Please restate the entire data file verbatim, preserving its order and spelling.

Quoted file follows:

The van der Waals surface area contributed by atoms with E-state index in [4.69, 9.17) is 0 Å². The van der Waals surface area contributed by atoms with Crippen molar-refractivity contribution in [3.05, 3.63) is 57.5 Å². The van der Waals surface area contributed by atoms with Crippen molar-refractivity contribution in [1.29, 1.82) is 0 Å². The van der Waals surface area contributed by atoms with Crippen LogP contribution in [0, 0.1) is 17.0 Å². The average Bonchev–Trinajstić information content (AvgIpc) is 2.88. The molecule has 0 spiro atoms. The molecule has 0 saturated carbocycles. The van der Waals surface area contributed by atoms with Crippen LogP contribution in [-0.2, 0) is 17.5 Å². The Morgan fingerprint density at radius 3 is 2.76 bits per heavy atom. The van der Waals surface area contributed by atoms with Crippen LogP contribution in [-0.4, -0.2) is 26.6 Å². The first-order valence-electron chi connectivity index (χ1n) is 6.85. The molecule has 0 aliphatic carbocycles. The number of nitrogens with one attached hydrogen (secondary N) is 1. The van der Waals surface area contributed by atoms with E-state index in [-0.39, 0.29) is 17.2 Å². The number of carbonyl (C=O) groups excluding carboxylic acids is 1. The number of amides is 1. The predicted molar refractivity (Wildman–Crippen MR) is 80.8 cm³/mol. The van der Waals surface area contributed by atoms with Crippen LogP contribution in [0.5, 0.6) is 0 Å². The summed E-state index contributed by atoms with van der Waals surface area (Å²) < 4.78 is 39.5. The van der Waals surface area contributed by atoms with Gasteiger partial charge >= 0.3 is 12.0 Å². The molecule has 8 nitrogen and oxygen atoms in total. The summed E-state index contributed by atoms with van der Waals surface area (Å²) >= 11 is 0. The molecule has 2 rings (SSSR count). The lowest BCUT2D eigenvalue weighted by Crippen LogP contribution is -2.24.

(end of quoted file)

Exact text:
The van der Waals surface area contributed by atoms with E-state index in [4.69, 9.17) is 0 Å². The van der Waals surface area contributed by atoms with Crippen molar-refractivity contribution in [3.05, 3.63) is 57.5 Å². The van der Waals surface area contributed by atoms with Crippen molar-refractivity contribution in [1.29, 1.82) is 0 Å². The van der Waals surface area contributed by atoms with Crippen LogP contribution in [0, 0.1) is 17.0 Å². The average Bonchev–Trinajstić information content (AvgIpc) is 2.88. The molecule has 0 spiro atoms. The molecule has 0 saturated carbocycles. The van der Waals surface area contributed by atoms with Crippen LogP contribution in [-0.2, 0) is 17.5 Å². The Morgan fingerprint density at radius 3 is 2.76 bits per heavy atom. The van der Waals surface area contributed by atoms with Crippen LogP contribution in [-0.4, -0.2) is 26.6 Å². The first-order valence-electron chi connectivity index (χ1n) is 6.85. The molecule has 0 aliphatic carbocycles. The number of nitrogens with one attached hydrogen (secondary N) is 1. The van der Waals surface area contributed by atoms with E-state index in [-0.39, 0.29) is 17.2 Å². The number of carbonyl (C=O) groups excluding carboxylic acids is 1. The number of amides is 1. The predicted molar refractivity (Wildman–Crippen MR) is 80.8 cm³/mol. The van der Waals surface area contributed by atoms with Crippen LogP contribution in [0.5, 0.6) is 0 Å². The summed E-state index contributed by atoms with van der Waals surface area (Å²) < 4.78 is 39.5. The van der Waals surface area contributed by atoms with Gasteiger partial charge >= 0.3 is 12.0 Å². The molecule has 8 nitrogen and oxygen atoms in total. The summed E-state index contributed by atoms with van der Waals surface area (Å²) >= 11 is 0. The molecule has 2 rings (SSSR count). The lowest BCUT2D eigenvalue weighted by Crippen LogP contribution is -2.24.